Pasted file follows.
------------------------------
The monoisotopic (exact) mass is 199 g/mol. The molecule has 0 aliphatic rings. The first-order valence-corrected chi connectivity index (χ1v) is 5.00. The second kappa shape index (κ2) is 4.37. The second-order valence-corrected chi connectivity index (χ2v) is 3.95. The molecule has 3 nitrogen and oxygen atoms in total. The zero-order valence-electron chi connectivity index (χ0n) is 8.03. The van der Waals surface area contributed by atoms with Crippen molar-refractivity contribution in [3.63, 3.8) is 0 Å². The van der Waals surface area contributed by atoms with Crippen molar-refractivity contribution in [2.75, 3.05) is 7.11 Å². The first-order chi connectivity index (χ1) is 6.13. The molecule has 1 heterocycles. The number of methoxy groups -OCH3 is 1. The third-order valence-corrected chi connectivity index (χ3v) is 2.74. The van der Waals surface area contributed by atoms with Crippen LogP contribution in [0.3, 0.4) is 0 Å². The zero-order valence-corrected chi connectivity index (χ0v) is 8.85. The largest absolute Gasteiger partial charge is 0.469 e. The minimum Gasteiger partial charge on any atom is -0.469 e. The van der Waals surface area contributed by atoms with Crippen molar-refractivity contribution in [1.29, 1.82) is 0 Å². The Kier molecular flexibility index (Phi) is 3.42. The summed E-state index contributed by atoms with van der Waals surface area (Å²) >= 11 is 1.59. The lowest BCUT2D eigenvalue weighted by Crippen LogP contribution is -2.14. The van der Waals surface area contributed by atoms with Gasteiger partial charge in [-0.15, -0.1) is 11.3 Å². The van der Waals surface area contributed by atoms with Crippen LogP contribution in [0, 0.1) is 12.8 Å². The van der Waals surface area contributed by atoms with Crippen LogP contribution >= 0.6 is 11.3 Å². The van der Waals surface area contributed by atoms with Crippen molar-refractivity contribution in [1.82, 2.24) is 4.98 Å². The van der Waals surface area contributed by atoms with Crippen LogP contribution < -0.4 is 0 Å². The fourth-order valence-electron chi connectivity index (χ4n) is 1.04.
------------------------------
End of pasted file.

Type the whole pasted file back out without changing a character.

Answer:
The monoisotopic (exact) mass is 199 g/mol. The molecule has 0 aliphatic rings. The first-order valence-corrected chi connectivity index (χ1v) is 5.00. The second kappa shape index (κ2) is 4.37. The second-order valence-corrected chi connectivity index (χ2v) is 3.95. The molecule has 3 nitrogen and oxygen atoms in total. The zero-order valence-electron chi connectivity index (χ0n) is 8.03. The van der Waals surface area contributed by atoms with Crippen molar-refractivity contribution in [3.63, 3.8) is 0 Å². The van der Waals surface area contributed by atoms with Crippen molar-refractivity contribution in [2.75, 3.05) is 7.11 Å². The first-order chi connectivity index (χ1) is 6.13. The molecule has 1 heterocycles. The number of methoxy groups -OCH3 is 1. The third-order valence-corrected chi connectivity index (χ3v) is 2.74. The van der Waals surface area contributed by atoms with Crippen LogP contribution in [0.3, 0.4) is 0 Å². The zero-order valence-corrected chi connectivity index (χ0v) is 8.85. The largest absolute Gasteiger partial charge is 0.469 e. The minimum Gasteiger partial charge on any atom is -0.469 e. The van der Waals surface area contributed by atoms with Crippen molar-refractivity contribution in [1.29, 1.82) is 0 Å². The Kier molecular flexibility index (Phi) is 3.42. The summed E-state index contributed by atoms with van der Waals surface area (Å²) >= 11 is 1.59. The lowest BCUT2D eigenvalue weighted by Crippen LogP contribution is -2.14. The van der Waals surface area contributed by atoms with Gasteiger partial charge in [-0.15, -0.1) is 11.3 Å². The van der Waals surface area contributed by atoms with Crippen LogP contribution in [0, 0.1) is 12.8 Å². The van der Waals surface area contributed by atoms with Crippen LogP contribution >= 0.6 is 11.3 Å². The van der Waals surface area contributed by atoms with Crippen molar-refractivity contribution in [1.82, 2.24) is 4.98 Å². The van der Waals surface area contributed by atoms with Crippen LogP contribution < -0.4 is 0 Å². The fourth-order valence-electron chi connectivity index (χ4n) is 1.04.